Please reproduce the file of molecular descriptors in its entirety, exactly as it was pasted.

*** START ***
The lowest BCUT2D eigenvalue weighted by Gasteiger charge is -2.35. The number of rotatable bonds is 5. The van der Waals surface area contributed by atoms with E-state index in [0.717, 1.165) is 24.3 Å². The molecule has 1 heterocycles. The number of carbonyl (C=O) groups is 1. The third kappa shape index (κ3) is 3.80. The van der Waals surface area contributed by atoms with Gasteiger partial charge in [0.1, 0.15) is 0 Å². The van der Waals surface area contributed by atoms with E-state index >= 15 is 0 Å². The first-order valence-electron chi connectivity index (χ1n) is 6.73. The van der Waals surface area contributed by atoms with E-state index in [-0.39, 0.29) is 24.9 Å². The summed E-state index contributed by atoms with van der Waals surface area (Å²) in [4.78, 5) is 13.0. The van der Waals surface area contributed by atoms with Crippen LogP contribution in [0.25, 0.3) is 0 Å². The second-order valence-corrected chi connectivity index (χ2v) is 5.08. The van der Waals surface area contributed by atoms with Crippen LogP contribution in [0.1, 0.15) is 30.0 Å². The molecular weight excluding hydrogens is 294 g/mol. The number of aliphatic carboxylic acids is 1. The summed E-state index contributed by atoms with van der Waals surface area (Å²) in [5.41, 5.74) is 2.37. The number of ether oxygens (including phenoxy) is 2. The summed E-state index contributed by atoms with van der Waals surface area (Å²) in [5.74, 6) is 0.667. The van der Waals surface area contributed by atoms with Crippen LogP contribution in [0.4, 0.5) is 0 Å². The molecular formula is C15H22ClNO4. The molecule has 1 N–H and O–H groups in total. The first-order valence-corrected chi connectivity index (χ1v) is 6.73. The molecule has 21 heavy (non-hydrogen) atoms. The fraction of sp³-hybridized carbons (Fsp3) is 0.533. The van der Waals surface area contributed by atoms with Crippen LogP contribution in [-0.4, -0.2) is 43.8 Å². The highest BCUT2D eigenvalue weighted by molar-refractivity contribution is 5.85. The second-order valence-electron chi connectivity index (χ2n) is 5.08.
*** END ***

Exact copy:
The lowest BCUT2D eigenvalue weighted by Gasteiger charge is -2.35. The number of rotatable bonds is 5. The van der Waals surface area contributed by atoms with E-state index in [0.717, 1.165) is 24.3 Å². The molecule has 1 heterocycles. The number of carbonyl (C=O) groups is 1. The third kappa shape index (κ3) is 3.80. The van der Waals surface area contributed by atoms with Gasteiger partial charge in [0.1, 0.15) is 0 Å². The van der Waals surface area contributed by atoms with E-state index >= 15 is 0 Å². The first-order valence-electron chi connectivity index (χ1n) is 6.73. The van der Waals surface area contributed by atoms with E-state index in [-0.39, 0.29) is 24.9 Å². The summed E-state index contributed by atoms with van der Waals surface area (Å²) in [4.78, 5) is 13.0. The van der Waals surface area contributed by atoms with Crippen LogP contribution in [0.25, 0.3) is 0 Å². The second-order valence-corrected chi connectivity index (χ2v) is 5.08. The van der Waals surface area contributed by atoms with Crippen LogP contribution in [0.1, 0.15) is 30.0 Å². The molecular weight excluding hydrogens is 294 g/mol. The number of aliphatic carboxylic acids is 1. The summed E-state index contributed by atoms with van der Waals surface area (Å²) in [5.41, 5.74) is 2.37. The number of ether oxygens (including phenoxy) is 2. The summed E-state index contributed by atoms with van der Waals surface area (Å²) in [5.74, 6) is 0.667. The van der Waals surface area contributed by atoms with Crippen LogP contribution in [0.4, 0.5) is 0 Å². The molecular formula is C15H22ClNO4. The molecule has 1 N–H and O–H groups in total. The first-order valence-corrected chi connectivity index (χ1v) is 6.73. The molecule has 21 heavy (non-hydrogen) atoms. The fraction of sp³-hybridized carbons (Fsp3) is 0.533. The van der Waals surface area contributed by atoms with Crippen LogP contribution in [-0.4, -0.2) is 43.8 Å². The highest BCUT2D eigenvalue weighted by molar-refractivity contribution is 5.85. The second-order valence-electron chi connectivity index (χ2n) is 5.08.